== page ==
"We do get preterm babies started in the hospital," Klein said. "We make sure the mother has all the information she needs to continue pumping after she leaves the hospital, and we give her information on where she can buy or rent quality pumps."
The family is also encouraged to practice "kangaroo care," which is skin-to-skin contact, for stable preterm babies.
"There's no better way (than kangaroo care) to enhance that bonding," Klein said. "It also enhances milk supply more than anything."
For those who do choose breastfeeding, there are benefits for mother and baby. The American Academy of Pediatrics recommends exclusive breast- feeding until a baby is six months old, with continued breastfeeding for the first year as the main nutritional component of a baby's diet.
Because breast milk contains protective antibodies, breastfeeding has been shown to help protect babies against upper respiratory infections and influenzas, gastrointestinal illness, ear infections and pneumonia. Some evidence even suggests it helps protect against obesity, Klein explained, because the baby controls the amount of food they're getting.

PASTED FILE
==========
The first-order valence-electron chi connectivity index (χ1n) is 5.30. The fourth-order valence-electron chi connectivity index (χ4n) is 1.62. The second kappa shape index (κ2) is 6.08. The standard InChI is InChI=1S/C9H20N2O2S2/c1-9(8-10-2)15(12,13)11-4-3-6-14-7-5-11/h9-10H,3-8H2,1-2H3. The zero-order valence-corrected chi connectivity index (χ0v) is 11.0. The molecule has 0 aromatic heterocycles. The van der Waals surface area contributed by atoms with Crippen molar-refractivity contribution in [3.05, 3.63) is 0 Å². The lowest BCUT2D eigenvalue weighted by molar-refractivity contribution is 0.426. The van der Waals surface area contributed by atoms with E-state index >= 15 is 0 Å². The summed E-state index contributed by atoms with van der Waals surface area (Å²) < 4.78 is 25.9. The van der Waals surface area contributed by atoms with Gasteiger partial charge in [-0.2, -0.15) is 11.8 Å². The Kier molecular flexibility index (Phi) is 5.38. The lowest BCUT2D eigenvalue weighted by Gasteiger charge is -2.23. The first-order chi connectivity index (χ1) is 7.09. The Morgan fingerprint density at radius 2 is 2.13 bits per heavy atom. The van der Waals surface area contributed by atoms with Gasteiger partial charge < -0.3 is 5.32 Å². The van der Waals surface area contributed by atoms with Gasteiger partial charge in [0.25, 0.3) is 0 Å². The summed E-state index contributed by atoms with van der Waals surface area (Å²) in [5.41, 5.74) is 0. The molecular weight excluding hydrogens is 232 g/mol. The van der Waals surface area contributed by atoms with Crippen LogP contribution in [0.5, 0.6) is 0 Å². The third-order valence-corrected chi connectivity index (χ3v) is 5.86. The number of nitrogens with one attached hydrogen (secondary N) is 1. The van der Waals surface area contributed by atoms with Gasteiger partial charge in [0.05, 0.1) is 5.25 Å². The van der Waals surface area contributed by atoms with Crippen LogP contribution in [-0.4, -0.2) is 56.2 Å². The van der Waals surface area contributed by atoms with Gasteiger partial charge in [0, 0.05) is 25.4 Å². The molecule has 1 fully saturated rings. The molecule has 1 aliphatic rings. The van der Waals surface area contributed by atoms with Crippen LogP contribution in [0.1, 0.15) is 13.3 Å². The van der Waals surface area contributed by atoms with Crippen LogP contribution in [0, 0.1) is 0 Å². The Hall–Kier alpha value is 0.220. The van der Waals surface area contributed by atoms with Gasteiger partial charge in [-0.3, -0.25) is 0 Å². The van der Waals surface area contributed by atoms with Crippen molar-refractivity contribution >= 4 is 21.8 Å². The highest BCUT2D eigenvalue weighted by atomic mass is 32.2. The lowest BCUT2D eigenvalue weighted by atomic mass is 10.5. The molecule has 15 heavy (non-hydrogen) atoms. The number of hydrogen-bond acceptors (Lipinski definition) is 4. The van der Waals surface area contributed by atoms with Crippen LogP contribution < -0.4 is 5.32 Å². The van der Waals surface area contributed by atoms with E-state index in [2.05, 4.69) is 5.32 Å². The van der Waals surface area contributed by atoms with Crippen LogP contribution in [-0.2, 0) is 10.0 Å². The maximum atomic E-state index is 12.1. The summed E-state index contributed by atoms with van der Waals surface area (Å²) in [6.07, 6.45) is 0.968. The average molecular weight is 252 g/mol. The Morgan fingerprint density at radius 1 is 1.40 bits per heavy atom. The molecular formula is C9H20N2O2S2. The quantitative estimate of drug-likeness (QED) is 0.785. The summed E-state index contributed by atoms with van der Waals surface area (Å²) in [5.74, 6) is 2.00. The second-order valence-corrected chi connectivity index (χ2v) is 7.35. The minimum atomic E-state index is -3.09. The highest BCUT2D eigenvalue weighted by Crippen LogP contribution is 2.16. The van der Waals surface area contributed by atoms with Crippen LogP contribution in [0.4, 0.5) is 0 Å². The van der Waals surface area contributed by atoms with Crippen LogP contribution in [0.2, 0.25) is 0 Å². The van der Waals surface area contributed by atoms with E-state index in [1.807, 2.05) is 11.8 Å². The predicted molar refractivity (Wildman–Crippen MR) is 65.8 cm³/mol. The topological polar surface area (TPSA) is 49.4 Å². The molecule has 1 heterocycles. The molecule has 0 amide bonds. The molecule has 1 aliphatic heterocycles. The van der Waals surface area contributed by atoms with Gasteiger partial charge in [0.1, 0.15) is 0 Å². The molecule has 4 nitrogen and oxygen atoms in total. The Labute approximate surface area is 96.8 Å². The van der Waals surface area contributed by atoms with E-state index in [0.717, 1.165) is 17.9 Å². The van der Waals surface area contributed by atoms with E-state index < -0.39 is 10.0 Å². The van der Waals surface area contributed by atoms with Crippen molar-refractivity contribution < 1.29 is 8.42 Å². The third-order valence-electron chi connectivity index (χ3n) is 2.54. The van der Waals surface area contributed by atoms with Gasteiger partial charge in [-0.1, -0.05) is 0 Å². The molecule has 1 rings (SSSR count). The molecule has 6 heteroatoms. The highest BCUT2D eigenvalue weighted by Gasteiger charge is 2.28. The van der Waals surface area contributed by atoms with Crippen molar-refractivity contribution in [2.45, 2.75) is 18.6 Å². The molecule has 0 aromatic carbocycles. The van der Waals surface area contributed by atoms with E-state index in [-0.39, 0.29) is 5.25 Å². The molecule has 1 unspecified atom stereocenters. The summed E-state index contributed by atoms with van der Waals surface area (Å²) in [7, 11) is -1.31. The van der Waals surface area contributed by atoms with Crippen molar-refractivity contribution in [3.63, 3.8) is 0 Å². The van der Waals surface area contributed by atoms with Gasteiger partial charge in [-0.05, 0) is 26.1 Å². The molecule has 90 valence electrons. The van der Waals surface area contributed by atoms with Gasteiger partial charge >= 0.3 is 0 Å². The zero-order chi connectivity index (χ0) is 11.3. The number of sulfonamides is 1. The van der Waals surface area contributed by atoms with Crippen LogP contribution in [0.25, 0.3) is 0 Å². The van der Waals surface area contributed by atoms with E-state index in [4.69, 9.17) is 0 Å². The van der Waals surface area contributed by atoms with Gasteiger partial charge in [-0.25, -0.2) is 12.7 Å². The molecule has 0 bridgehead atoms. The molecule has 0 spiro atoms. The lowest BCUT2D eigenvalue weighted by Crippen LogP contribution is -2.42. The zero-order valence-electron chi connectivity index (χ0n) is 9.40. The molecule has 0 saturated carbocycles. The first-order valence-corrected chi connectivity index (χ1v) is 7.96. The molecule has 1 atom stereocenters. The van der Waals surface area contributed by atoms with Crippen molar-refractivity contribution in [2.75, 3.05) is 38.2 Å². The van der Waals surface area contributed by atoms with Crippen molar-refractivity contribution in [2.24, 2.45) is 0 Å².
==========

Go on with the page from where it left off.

Breast milk also offers good nutrition for baby.
"One of the amazing things about breast milk is that it does have the perfect blend of carbohydrates, proteins, and fats for the human baby," Klein said. "Human milk has very high levels of alpha omega fats that are essential for the human nervous system and brain."
"Formula companies have recently added DHA and ARA, two of the hundreds of amino fatty acids that human milk has," she added.
For mothers, the benefits of breastfeeding can include a decreased risk of breast cancer, the benefit of reaching her pre-pregnancy weight faster, and enhanced bonding with the infant.
"As the mom continues giving nutrition from her own body, it's very empowering to women, knowing that they're contributing to their infants' well being and growth," Klein said.